Orlando Scandrick

Eagle Eye podcast: Going through the Orlando Scandrick drama

Eagle Eye podcast: Going through the Orlando Scandrick drama

On the latest Eagle Eye podcast, Reuben Frank and Dave Zangaro are on their way to Buffalo but still find time to discuss all this Orlando Scandrick drama. 

The guys go over Scandrick’s comments on FS1, break down what was valid and what wasn’t and react to Malcolm Jenkins’ rebuttal. 

• Going through Scandrick's comments point-by-point 
• What there some validity to what he said? 
• Scandrick calls Malcolm Jenkins selfish 
• Jenkins responds strongly 
• Distractions continue to mount this year 

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More on the Eagles

Return fire — Malcolm Jenkins goes NSFW on Orlando Scandrick

Return fire — Malcolm Jenkins goes NSFW on Orlando Scandrick

By the time Malcolm Jenkins got off the practice field Friday afternoon, he had already heard about the comments from his former teammate Orlando Scandrick on FS1’s Undefeated. 

While talking about Scandrick, who classified Jenkins as a selfish player, Jenkins said he didn’t “give two s—“ about players who aren’t on the team anymore. 

“For us to move on as a team,” Jenkins said, “we can’t have motherf——s like that in the room.” 

During his national television interview earlier on Friday morning, Scandrick said there were some selfish players on the Eagles' defense and pointed to a play where Jenkins was supposed to provide safety help for Rasul Douglas in the Minnesota game. After he playfully declined to say who he was talking about, Scandrick made it clear and ripped Jenkins.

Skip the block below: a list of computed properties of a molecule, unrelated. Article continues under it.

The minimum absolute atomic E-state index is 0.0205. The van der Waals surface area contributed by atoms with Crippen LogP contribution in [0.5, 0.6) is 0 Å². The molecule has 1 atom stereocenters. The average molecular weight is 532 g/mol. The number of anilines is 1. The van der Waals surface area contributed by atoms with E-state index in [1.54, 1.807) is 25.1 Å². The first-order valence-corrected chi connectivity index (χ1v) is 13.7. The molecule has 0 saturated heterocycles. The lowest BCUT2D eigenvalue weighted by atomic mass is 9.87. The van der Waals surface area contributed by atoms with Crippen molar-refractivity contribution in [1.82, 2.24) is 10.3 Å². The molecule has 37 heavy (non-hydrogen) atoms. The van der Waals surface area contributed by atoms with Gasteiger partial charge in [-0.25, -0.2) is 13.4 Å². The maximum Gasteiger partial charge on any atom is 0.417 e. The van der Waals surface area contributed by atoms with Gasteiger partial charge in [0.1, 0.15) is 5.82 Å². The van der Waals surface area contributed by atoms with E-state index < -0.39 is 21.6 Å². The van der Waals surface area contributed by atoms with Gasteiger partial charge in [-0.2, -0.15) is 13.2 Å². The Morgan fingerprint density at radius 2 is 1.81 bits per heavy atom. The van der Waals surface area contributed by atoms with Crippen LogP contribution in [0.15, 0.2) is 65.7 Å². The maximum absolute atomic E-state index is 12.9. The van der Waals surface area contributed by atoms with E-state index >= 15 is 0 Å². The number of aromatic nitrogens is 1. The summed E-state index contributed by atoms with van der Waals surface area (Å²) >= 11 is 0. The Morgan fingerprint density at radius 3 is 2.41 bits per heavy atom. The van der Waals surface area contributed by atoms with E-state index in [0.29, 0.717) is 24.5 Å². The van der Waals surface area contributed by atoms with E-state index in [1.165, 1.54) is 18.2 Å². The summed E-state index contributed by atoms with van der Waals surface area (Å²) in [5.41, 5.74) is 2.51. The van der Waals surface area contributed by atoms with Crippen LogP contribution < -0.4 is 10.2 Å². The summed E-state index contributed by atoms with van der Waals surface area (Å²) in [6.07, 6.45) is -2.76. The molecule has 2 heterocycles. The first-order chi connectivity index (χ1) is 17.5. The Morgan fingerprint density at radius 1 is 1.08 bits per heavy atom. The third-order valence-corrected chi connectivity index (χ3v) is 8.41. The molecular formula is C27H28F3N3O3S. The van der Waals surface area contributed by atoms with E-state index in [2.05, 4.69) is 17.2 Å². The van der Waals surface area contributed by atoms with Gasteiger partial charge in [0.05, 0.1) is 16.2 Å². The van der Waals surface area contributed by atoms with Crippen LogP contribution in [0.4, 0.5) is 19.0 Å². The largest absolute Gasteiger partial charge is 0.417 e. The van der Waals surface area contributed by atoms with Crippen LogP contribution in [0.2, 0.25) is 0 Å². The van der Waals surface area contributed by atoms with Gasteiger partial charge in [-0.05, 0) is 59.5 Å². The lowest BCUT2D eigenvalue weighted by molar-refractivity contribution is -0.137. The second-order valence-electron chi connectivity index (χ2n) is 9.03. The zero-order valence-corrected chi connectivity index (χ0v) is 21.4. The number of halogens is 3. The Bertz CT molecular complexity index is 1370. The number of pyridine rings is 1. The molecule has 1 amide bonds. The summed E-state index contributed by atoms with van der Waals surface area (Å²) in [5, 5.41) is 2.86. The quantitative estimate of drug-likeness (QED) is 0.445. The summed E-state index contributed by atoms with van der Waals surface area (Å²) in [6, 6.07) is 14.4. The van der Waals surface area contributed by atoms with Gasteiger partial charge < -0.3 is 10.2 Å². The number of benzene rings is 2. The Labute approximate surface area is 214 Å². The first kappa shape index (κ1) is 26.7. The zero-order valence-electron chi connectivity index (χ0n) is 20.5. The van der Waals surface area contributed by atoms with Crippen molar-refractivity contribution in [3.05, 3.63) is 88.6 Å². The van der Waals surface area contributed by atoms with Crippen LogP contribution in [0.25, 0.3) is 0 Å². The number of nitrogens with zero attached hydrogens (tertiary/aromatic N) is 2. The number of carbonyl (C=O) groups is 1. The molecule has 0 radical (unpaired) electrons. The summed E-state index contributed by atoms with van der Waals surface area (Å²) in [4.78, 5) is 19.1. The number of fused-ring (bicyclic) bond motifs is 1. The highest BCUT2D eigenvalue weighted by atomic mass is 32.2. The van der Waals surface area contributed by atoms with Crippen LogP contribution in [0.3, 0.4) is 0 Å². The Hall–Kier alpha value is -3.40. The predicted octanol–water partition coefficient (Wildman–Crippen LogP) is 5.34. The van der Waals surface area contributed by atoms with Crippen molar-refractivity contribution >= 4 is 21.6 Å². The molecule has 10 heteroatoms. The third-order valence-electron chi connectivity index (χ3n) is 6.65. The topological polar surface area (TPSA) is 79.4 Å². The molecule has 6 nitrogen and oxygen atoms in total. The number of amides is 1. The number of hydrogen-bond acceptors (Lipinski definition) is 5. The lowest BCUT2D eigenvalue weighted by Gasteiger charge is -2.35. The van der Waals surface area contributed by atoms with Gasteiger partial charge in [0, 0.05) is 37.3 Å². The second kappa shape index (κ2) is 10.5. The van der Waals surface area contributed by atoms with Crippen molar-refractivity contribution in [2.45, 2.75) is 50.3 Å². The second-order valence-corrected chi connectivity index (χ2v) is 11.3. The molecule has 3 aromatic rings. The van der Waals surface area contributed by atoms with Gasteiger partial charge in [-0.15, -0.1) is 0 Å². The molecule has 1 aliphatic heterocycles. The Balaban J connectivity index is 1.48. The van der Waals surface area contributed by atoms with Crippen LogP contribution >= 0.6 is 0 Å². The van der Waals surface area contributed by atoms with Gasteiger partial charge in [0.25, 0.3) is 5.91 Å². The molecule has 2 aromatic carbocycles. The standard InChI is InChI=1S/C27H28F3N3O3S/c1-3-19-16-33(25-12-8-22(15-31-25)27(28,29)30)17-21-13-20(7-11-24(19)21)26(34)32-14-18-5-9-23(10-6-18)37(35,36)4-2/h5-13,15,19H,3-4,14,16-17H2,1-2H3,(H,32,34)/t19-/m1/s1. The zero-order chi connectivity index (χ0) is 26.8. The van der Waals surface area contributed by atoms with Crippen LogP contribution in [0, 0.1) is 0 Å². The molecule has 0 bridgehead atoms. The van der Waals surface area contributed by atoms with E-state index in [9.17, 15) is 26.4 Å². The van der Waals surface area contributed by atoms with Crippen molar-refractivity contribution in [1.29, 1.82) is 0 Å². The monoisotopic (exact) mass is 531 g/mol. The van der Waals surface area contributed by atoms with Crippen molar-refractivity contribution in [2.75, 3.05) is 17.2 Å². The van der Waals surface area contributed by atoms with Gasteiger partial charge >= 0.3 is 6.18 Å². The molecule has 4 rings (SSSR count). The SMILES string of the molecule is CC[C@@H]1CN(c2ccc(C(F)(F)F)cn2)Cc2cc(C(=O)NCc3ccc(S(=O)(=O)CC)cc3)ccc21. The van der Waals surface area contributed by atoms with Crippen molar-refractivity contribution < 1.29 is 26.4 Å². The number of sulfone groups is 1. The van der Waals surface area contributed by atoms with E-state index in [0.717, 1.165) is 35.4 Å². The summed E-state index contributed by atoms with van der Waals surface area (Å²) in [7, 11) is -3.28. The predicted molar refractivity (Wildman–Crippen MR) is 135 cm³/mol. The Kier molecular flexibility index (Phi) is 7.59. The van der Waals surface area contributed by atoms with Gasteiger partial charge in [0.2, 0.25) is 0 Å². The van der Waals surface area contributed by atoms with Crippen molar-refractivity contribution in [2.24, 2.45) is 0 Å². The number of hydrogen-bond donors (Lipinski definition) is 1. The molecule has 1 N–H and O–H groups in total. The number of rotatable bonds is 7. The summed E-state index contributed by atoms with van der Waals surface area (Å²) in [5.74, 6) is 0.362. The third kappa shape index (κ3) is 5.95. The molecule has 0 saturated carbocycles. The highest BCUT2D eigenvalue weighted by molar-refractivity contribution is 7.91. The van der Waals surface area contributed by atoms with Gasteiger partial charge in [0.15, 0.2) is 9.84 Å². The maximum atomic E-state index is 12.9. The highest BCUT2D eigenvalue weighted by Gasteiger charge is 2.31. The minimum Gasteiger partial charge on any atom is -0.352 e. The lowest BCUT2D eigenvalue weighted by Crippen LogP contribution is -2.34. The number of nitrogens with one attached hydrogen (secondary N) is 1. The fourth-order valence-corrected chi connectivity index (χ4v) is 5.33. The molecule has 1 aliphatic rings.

“Look, I really (don’t) give two s— about people who ain’t here,” Jenkins said. “A lot of it was … you could ask anybody in the locker room who I am as a player, who I am to this team, I think one of the things he said was I didn’t take accountability for certain plays, which anybody who goes and looks at any of my comments, I immediately take credit for all of the mistakes I make.”

For what it’s worth, Jenkins had already taken blame for that deep-ball touchdown in Minnesota. 

So, on Friday, Jenkins was asked directly about Scandrick’s assertion that he’s a selfish player. 

“Man, my record speaks for itself,” Jenkins responded. “Everybody knows what I do for this team, what I do for everybody in this locker room, how much time I put into … see, I won’t even waste my effort with that.”

Jenkins, 31, has been considered a veteran leader in the Eagles’ locker room since his arrival in 2014. During that time, he hasn’t just been one of the team’s best players, he’s also been one of its most respected leaders. 

When asked about Scandrick’s questioning the leadership on the Eagles, Jenkins scoffed: “The 12-year vet said there’s leadership issues?” 

While he was clearly mad about the comments from a guy who shared a meeting room and a huddle with him just last week, Jenkins also said he was relieved that player is gone. 

“I think the most [frustrating part] is you go to battle with somebody, you see them face to face every day,” Jenkins said. “We’re all grown men. If you have something that’s on your mind, go ahead and say it. We’ve got that open dialogue here. I know I’m not afraid to say something if I have an issue. I would hope my peers have the same respect. At the same time, to know now that that’s kind of what was in your locker room, it feels good to know that he’s not here.”